Wednesday, December 16, 2009

Crazy Weekend Part 1: Robotics

Last weekend was the culmination of several months of craziness: robotics team meetings and Nutcracker rehearsals, endless details to manage (where in town can I buy a pink leotard? tri-fold presentation boards? Do I have all of the team permission slips filled out?) Of course, it was all worth it as we headed off to the regional robotics competition with our team Veni Vidi Roboti excited to see their robot on the field and present their research project, and as Asa took the stage in her first dance solo.

Unfortunately, bad weather in the form of horrifying ice and sleet made the roads a skating rink (32 accidents in one stretch of I-5 alone) and this complicated our plans greatly. The night before the robotics tournament, we still weren't sure if it was even going to occur, but finally after 3 hours of delays, the tournament did take place on Saturday for which I was very grateful. These kids have worked way too hard to miss out on competing!

The team had a great time at the tournament. They really impressed me with their morale, their coolness under difficult circumstances, their ability to work as a team, and their overall positive and encouraging attitude. Unfortunately, the robot took on a mind of its own at the tournament, with programs that worked fine on the practice table suddenly going haywire on the actual competition table. It was very frustrating for the kids, but they really were very professional about it all. I was extremely proud, both as a coach and as a parent, of this team. I know that we coaches really did our job well not when the robot scored high (it didn't), but when the kids accepted what had happened, worked to fix what they could, and moved forward with a positive attitude. This is not easy for adult engineers, so to see a team of kids accomplish this was impressive.

Of course, the robot performance is only 25% of the total competition, with the rest coming from the teamwork judging, robot technical judging, and the research project presentation judging. I knew the team would knock the socks off of the judges in those areas and they did. They ended up winning first place in the research project category. I haven't posted anything about their project up until now, because I didn't want to give away their subject publicly. The theme this year was transportation, they were to identify a transportation problem in their community, and propose a solution for that problem. Almost all of the teams at the competition chose things like pedestrian safety, school bus scheduling, walking and biking to school, etc. Well, our team chose the solar system as their community, and the problem of orbital debris (or "space junk") as the problem. Their research involved things like calling up a NASA representative, metal recycling specialists, and arranging a tour for themselves at a local metal recycling facility. They really poured a lot of energy into this project and it showed. I'll have to post the text of it here later this week as it was truly impressive. I could tell the judges were really impressed with what they had accomplished.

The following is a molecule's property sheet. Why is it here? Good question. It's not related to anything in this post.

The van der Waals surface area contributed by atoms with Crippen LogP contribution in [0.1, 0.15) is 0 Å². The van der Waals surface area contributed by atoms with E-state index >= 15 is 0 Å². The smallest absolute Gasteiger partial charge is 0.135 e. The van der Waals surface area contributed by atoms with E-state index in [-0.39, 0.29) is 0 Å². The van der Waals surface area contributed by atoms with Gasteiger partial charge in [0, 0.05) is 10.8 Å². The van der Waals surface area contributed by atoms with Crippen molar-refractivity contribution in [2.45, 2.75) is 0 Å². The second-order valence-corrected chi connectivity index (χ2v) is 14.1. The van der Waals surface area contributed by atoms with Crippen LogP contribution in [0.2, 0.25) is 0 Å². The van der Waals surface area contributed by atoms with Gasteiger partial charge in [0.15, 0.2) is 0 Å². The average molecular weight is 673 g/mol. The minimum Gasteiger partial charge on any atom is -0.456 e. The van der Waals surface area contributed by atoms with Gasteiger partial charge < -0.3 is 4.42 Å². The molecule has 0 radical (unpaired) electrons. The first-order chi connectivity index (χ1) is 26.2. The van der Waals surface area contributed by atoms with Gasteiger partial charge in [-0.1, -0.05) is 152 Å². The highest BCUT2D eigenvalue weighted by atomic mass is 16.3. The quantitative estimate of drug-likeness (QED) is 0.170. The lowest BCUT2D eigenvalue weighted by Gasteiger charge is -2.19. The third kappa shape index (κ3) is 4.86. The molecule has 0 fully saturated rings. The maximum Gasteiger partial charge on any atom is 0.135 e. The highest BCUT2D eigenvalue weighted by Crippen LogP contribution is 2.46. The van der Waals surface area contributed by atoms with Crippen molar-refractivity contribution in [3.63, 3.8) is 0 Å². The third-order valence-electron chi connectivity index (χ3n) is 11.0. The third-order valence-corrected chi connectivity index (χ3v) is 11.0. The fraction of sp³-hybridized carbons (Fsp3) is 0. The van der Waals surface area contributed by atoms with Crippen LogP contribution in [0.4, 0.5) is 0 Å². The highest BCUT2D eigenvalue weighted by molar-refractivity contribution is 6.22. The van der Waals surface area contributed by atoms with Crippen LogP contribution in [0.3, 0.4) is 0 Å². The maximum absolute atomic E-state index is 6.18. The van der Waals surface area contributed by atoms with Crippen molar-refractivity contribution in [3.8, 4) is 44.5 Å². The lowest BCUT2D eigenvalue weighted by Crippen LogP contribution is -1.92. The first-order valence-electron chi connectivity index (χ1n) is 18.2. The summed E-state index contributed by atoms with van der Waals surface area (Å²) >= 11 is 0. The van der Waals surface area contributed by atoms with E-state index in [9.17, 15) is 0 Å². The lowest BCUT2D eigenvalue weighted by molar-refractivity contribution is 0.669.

Lastly, the icing on the cake for the competition was that they got a Core Values Nomination from the head judge. FLL takes their core values very seriously, and they place a big emphasis on teams exhibiting these values, including the value of "gracious professionalism" which means competing like crazy but respecting and exchanging ideas with your competing teams. Here you can see a moment that occured in a hallway between competition rounds where our team and another got a moment to discuss their robot designs. This is really what FLL is all about, right here, the learning and growth that occurs when these kids share what they've learned with each other.

Before we went to this competition, I had told the team that I didn't care a bit if they won or were the absolute last on the robot table, but if they came away from the competition having done their best and worked well as a team I would be very happy. Well, they accomplished all of that and then some, and as always I'm honored to have been a part of their journey, and very proud of all the work that they put into this competition. Having the head judge acknowledge their teamwork and core values really just confirmed what I knew about these great kids.

1 comment:

gillian said...

Great to hear of your progress!

Could you recommend a couple of LegoMindstorms how to books that you've enjoyed? We're only just starting on this journey, but we're quick to learn.

Many thanks,

Gillian and kids